Faculty Funded Work

Characterization of Exopolymers associated with Biofilms Developed under varying Environmental Conditions

Dr. Jerry H. Kavouras, PhD, Biology Department
Dr. Jason Keleher, PhD, Chemistry Department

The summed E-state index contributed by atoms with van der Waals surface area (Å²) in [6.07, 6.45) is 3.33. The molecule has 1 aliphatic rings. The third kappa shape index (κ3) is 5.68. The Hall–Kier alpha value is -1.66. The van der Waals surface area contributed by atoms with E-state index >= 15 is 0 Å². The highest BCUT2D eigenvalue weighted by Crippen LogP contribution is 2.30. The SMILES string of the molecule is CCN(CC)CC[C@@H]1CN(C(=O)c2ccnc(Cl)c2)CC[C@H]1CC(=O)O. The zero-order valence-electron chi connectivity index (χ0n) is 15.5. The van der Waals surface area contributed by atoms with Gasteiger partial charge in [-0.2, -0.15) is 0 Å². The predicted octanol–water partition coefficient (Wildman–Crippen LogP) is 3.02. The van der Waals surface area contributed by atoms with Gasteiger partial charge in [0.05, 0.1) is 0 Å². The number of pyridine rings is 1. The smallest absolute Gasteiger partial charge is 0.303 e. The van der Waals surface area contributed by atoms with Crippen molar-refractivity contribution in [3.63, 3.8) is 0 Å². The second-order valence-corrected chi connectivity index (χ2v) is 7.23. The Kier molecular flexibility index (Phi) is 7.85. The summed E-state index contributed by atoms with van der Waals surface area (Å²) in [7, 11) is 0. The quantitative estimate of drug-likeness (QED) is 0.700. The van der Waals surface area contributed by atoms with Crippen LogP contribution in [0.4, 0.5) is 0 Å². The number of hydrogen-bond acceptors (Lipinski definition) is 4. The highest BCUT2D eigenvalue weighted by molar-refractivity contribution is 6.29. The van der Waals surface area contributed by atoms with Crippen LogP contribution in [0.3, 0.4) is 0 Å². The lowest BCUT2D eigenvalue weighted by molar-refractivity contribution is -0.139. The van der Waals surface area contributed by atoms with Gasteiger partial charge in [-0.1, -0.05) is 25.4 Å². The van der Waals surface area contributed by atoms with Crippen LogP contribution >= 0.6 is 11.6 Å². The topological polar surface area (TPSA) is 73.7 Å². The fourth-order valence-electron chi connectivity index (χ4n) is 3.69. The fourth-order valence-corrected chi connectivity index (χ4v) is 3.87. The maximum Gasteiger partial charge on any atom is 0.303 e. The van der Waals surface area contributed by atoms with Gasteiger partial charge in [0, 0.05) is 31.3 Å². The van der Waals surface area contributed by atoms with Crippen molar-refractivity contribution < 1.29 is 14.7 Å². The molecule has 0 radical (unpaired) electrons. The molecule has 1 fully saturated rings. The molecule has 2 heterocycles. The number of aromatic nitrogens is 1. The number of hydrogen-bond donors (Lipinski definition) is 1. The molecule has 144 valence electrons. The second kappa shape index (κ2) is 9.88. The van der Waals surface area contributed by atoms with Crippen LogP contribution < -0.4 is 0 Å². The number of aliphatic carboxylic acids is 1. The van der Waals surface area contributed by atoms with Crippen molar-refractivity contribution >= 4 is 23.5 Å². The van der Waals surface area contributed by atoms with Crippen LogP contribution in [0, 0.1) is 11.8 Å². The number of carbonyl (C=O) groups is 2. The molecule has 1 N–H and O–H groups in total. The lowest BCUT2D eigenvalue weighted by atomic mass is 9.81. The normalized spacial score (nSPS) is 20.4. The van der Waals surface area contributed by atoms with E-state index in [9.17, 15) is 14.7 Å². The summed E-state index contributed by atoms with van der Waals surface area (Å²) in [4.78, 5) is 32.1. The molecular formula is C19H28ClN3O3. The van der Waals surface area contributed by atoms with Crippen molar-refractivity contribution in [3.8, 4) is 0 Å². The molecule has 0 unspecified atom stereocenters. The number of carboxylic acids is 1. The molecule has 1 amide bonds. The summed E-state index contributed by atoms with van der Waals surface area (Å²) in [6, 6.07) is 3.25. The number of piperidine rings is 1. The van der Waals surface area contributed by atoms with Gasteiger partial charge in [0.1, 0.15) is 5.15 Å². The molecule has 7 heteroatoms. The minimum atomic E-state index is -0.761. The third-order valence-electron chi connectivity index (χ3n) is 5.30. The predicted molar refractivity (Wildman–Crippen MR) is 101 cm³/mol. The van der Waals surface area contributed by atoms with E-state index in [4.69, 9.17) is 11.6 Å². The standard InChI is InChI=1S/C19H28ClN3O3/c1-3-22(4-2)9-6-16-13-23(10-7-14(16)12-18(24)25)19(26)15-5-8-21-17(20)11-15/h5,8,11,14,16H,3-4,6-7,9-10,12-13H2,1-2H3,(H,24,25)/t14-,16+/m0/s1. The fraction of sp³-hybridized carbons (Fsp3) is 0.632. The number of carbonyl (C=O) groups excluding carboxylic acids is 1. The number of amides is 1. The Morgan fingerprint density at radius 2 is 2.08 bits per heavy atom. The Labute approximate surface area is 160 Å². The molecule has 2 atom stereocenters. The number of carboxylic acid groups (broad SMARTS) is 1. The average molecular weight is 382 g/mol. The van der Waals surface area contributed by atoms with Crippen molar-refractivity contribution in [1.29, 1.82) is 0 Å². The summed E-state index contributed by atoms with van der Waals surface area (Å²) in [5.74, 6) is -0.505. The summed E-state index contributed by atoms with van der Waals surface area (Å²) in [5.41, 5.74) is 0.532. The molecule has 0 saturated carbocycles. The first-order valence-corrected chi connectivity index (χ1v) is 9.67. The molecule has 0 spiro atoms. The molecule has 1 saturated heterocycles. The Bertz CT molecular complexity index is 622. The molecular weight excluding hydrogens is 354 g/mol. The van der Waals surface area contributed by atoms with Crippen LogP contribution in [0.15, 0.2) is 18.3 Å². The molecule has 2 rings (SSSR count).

This interdisciplinary undergraduate research project will characterize and quantify exopolymers produced by single-species biofilms of Staphylococcus aureus and Escherichia coli developed under varying conditions.  Exopolymers are produced by bacteria in biofilms for firm, irreversible adhesion to a surface.  Exopolymers also are important in organizing the three dimensional architecture of biofilms.  Chemical and physical factors influence the development and architecture of biofilms on surfaces.  Biofilm development time, temperature, and surface chemistry will be the factors under study.  Biofilms will be developed over short (hours) and long (days) periods of time.  Biofilms will be developed at 37°C and 28°C to determine if temperature influences exopolymer production.  The optimal growth temperature for E. coli and S. aureus is typically listed as 37°C.  Biofilms will be developed on glass and polystyrene surfaces, which vary greatly in terms of surface chemistry.  Quantification of total protein and carbohydrates in the extracted exopolymers will be performed using the Bradford and phenol-sulfuric acid assays, respectively.  The exopolymers will be characterized in regards to their molecular structure, functional groups, molecular weight, and complexation efficiency using HPLC, IR, Dynamic Light Scattering, and Electrostatic Binding Site Titration, respectively.  The data will provide information on the manner in which the same microorganisms adhere firmly to surfaces in biofilms over time and under different environmental conditions.  The data will also allow comparison of the strategies employed by these microorganisms during biofilm formation.  The study of biofilms has increased steadily over the last two decades because they play a significant role in antibiotic resistance, protection from disinfectants, and are the natural state of bacteria in nature.  Research has demonstrated that macromolecules produced by bacteria within biofilms can be virulence factors, specifically in the initial colonization of surfaces.  Therefore, a better understanding of the factors in biofilm development can ultimately lead to improved control measures or treatments for infectious diseases